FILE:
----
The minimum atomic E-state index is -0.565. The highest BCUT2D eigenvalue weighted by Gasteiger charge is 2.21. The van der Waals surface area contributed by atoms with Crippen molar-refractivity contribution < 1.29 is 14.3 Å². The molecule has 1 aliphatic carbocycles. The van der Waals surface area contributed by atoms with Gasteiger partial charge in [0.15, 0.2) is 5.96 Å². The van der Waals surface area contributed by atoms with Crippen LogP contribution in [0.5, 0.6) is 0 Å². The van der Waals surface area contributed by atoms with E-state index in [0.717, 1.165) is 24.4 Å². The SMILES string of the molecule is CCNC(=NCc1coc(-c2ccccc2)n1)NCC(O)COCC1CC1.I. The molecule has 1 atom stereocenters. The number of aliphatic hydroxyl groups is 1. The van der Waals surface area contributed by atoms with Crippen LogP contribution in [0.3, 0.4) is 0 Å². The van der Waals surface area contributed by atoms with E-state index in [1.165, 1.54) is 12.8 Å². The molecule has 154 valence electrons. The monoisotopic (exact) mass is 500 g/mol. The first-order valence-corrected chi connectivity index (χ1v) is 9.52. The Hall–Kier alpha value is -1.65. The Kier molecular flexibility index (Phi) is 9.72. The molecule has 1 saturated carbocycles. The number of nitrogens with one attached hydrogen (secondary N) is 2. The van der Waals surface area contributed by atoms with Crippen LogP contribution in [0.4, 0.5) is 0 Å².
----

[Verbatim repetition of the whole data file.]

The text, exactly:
The minimum atomic E-state index is -0.565. The highest BCUT2D eigenvalue weighted by Gasteiger charge is 2.21. The van der Waals surface area contributed by atoms with Crippen molar-refractivity contribution < 1.29 is 14.3 Å². The molecule has 1 aliphatic carbocycles. The van der Waals surface area contributed by atoms with Gasteiger partial charge in [0.15, 0.2) is 5.96 Å². The van der Waals surface area contributed by atoms with Crippen LogP contribution in [0.5, 0.6) is 0 Å². The van der Waals surface area contributed by atoms with E-state index in [0.717, 1.165) is 24.4 Å². The SMILES string of the molecule is CCNC(=NCc1coc(-c2ccccc2)n1)NCC(O)COCC1CC1.I. The molecule has 1 atom stereocenters. The number of aliphatic hydroxyl groups is 1. The van der Waals surface area contributed by atoms with Crippen LogP contribution in [0.3, 0.4) is 0 Å². The van der Waals surface area contributed by atoms with E-state index in [1.165, 1.54) is 12.8 Å². The molecule has 154 valence electrons. The monoisotopic (exact) mass is 500 g/mol. The first-order valence-corrected chi connectivity index (χ1v) is 9.52. The Hall–Kier alpha value is -1.65. The Kier molecular flexibility index (Phi) is 9.72. The molecule has 1 saturated carbocycles. The number of nitrogens with one attached hydrogen (secondary N) is 2. The van der Waals surface area contributed by atoms with Crippen LogP contribution in [0.4, 0.5) is 0 Å².